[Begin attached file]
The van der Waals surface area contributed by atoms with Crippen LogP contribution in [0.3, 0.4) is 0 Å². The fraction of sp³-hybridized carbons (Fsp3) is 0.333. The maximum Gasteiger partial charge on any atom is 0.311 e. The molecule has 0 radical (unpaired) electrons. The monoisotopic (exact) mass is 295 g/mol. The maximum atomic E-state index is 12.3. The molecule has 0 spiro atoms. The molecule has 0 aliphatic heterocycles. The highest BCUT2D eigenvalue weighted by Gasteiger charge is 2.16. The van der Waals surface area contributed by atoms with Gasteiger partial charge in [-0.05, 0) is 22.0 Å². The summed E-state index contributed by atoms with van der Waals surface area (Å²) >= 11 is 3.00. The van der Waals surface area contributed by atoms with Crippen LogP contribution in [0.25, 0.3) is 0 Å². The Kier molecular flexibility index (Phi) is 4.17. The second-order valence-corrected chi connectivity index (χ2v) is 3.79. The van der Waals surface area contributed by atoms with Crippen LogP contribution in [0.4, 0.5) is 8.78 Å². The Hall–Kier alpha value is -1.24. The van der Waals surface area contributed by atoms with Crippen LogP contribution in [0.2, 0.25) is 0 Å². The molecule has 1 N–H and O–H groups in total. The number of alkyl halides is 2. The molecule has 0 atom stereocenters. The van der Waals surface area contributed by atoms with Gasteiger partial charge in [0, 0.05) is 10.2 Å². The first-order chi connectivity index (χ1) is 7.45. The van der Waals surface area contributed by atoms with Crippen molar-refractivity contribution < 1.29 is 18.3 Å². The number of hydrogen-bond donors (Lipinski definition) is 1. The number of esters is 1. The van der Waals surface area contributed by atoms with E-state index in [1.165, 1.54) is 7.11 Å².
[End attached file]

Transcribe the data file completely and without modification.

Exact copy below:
The van der Waals surface area contributed by atoms with Crippen LogP contribution in [0.3, 0.4) is 0 Å². The fraction of sp³-hybridized carbons (Fsp3) is 0.333. The maximum Gasteiger partial charge on any atom is 0.311 e. The molecule has 0 radical (unpaired) electrons. The monoisotopic (exact) mass is 295 g/mol. The maximum atomic E-state index is 12.3. The molecule has 0 spiro atoms. The molecule has 0 aliphatic heterocycles. The highest BCUT2D eigenvalue weighted by Gasteiger charge is 2.16. The van der Waals surface area contributed by atoms with Gasteiger partial charge in [-0.05, 0) is 22.0 Å². The summed E-state index contributed by atoms with van der Waals surface area (Å²) >= 11 is 3.00. The van der Waals surface area contributed by atoms with Crippen LogP contribution in [0.25, 0.3) is 0 Å². The Kier molecular flexibility index (Phi) is 4.17. The second-order valence-corrected chi connectivity index (χ2v) is 3.79. The van der Waals surface area contributed by atoms with Crippen LogP contribution in [0.4, 0.5) is 8.78 Å². The Hall–Kier alpha value is -1.24. The van der Waals surface area contributed by atoms with Crippen LogP contribution in [0.2, 0.25) is 0 Å². The molecule has 1 N–H and O–H groups in total. The number of alkyl halides is 2. The molecule has 0 atom stereocenters. The van der Waals surface area contributed by atoms with Gasteiger partial charge in [0, 0.05) is 10.2 Å². The first-order chi connectivity index (χ1) is 7.45. The van der Waals surface area contributed by atoms with Crippen molar-refractivity contribution < 1.29 is 18.3 Å². The number of hydrogen-bond donors (Lipinski definition) is 1. The number of esters is 1. The van der Waals surface area contributed by atoms with E-state index in [1.165, 1.54) is 7.11 Å².